The Group

Robert Hardwick

Principle Investigator

Robert studied human neuromotor control at the University of Birmingham, UK (PSY-NAPS and PRISM labs), Johns Hopkins, USA (Human Brain Physiology and Stimulation and BLAM labs), and KU Leuven, Belgium (The Movement Control and Neuroplasticity Group). In 2019 he received a dual appointment at the Institute of Neurosciences and the Faculty of Motor Sciences at UC Louvain, Belgium, where he founded the Brain, Action, and Skill Laboratory.

Lore Vleugels

PhD Candidate

Lore is a PhD student at the Institute Of NeuroScience (IONS), UC Louvain, supervised by Prof. Dr. Robert Hardwick. She received a BSc in Physical Education and Kinesiology from the KU Leuven, Belgium, and a MSc in Physical Education and Movement Sciences (specialization: Research in Biomedical Kinesiology) from the KU Leuven, Belgium. During her Bachelors, she completed part of her study at the University of Coimbra as an Erasmus student. In the second year of her Masters, she completed an external laboratory internship in the MSN-lab under supervision of Dr. Matthew Apps (University of Oxford, UK).

Her research focuses on the neurobehavioral basis of action selection in healthy ageing. Moreover, she continues to work on the joint research project with the MSN-lab that she started during her lab internship. This project investigates how people’s level of motivation influences the effects of rewards on decision-making behaviour.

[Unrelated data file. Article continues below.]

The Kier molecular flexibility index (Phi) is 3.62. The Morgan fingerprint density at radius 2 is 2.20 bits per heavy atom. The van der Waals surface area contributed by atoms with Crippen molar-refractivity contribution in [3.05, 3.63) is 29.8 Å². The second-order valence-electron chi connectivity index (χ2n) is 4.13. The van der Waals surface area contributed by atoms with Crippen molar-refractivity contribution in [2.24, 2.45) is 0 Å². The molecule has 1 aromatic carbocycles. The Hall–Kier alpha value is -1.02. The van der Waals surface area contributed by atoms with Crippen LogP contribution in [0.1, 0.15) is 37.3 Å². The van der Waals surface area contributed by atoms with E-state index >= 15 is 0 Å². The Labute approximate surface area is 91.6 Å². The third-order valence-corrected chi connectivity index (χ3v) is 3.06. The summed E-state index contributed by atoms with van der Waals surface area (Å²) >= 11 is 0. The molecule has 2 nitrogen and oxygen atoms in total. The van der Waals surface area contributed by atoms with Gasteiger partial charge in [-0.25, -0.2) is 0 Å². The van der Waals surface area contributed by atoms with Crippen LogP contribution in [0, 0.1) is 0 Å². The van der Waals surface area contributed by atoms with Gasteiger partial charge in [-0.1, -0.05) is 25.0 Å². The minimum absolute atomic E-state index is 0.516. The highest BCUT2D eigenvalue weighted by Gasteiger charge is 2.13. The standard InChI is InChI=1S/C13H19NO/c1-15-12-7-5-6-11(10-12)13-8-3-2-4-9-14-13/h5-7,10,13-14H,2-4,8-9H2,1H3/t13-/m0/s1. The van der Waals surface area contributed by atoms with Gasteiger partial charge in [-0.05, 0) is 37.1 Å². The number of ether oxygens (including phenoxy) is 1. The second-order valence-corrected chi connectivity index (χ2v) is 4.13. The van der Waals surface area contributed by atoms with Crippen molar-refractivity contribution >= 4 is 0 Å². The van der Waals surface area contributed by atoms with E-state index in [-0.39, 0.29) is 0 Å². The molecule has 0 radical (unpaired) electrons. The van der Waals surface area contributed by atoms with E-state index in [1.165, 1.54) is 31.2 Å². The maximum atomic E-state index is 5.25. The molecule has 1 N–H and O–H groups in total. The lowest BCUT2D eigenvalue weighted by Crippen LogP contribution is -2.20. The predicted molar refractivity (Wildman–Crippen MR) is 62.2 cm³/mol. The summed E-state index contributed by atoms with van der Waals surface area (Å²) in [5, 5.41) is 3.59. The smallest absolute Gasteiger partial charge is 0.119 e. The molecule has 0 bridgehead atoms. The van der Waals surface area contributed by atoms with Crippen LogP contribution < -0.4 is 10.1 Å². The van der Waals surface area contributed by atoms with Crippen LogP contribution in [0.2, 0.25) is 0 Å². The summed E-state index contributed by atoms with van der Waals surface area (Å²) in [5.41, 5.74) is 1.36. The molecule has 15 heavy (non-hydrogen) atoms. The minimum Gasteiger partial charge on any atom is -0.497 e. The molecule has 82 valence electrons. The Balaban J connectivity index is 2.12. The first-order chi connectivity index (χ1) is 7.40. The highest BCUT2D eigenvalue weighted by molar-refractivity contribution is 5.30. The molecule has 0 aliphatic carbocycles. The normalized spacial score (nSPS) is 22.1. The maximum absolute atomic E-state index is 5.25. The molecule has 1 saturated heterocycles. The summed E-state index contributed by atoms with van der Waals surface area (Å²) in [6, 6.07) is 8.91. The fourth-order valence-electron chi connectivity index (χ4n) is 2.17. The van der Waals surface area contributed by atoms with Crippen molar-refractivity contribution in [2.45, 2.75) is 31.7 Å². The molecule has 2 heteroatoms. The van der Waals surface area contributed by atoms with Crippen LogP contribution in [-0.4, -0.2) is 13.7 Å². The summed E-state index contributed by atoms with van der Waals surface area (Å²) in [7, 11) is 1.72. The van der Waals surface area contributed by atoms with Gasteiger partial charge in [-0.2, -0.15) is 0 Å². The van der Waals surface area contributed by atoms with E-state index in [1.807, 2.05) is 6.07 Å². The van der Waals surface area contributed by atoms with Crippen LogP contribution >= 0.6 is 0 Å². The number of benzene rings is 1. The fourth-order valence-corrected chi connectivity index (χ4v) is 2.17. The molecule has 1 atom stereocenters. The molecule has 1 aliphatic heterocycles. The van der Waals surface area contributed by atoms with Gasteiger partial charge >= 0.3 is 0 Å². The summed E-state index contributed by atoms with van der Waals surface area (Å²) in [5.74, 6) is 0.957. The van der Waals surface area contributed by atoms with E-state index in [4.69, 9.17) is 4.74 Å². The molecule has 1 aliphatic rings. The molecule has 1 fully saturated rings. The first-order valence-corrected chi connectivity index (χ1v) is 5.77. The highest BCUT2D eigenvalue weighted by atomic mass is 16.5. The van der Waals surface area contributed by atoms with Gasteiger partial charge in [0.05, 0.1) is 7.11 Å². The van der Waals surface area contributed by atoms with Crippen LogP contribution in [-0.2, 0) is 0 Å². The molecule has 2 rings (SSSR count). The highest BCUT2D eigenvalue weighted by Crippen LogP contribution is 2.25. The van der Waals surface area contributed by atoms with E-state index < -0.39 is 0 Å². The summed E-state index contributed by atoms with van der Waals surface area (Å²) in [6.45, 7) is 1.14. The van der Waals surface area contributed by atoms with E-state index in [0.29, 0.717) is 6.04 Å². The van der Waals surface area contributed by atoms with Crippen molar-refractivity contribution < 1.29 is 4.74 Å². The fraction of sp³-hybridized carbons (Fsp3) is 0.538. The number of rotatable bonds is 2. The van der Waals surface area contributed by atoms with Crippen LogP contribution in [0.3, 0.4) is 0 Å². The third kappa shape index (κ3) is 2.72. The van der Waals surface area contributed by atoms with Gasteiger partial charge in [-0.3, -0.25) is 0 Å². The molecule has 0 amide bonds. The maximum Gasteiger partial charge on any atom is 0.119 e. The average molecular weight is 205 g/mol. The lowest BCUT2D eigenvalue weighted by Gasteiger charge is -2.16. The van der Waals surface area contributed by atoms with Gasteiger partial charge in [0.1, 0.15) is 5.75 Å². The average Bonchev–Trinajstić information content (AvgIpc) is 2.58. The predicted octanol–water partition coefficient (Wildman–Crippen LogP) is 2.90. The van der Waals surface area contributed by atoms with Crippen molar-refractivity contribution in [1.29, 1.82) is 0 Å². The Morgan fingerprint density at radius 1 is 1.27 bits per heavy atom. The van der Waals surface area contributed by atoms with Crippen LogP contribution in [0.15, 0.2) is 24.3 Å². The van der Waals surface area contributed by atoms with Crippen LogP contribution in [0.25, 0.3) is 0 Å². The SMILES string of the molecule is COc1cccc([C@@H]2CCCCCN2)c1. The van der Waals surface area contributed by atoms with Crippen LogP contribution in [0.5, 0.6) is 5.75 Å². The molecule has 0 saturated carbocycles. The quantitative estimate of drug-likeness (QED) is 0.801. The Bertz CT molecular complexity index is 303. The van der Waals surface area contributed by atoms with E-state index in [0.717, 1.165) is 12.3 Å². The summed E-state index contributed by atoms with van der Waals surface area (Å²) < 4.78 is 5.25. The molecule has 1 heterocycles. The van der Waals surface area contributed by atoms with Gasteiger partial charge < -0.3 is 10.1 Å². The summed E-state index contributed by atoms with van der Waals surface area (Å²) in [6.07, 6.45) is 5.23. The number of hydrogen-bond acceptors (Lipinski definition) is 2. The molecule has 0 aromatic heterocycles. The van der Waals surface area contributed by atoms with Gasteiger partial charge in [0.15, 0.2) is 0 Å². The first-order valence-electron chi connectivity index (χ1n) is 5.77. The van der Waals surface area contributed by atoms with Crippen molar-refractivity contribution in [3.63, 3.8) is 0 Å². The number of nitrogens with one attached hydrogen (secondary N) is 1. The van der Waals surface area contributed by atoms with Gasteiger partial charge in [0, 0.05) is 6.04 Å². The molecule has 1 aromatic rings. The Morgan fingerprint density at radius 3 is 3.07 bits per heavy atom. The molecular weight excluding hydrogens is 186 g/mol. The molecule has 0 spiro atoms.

Twitter: @LoreVleugels
LinkedIn: Lore Vleugels

Gautier Hamoline

PhD Candidate

Gautier completed his bachelor’s degree in Physical Education at the Faculty of Motor Sciences at UCLouvain. He then obtained his master’s degree in Physical Education with a specialisation in Sports Management at UCLouvain. After working one year as an assistant at the Faculty of Motor Sciences, he started a PhD jointly with the Faculty and the Institute of NeuroScience (IONS), supervised by Prof. Dr. Robert Hardwick.

Using Transcranial Magnetic Stimulation, Gautier’s research examines motor cortex function in healthy adults and elite athletes. He is also developing new methods for measuring the effects of non-invasive brain stimulation.

In parallel with his thesis, Gautier also works part-time as an Physical Education assistant at the Faculty of Motor Sciences, giving classes to physiotherapy and physical education students.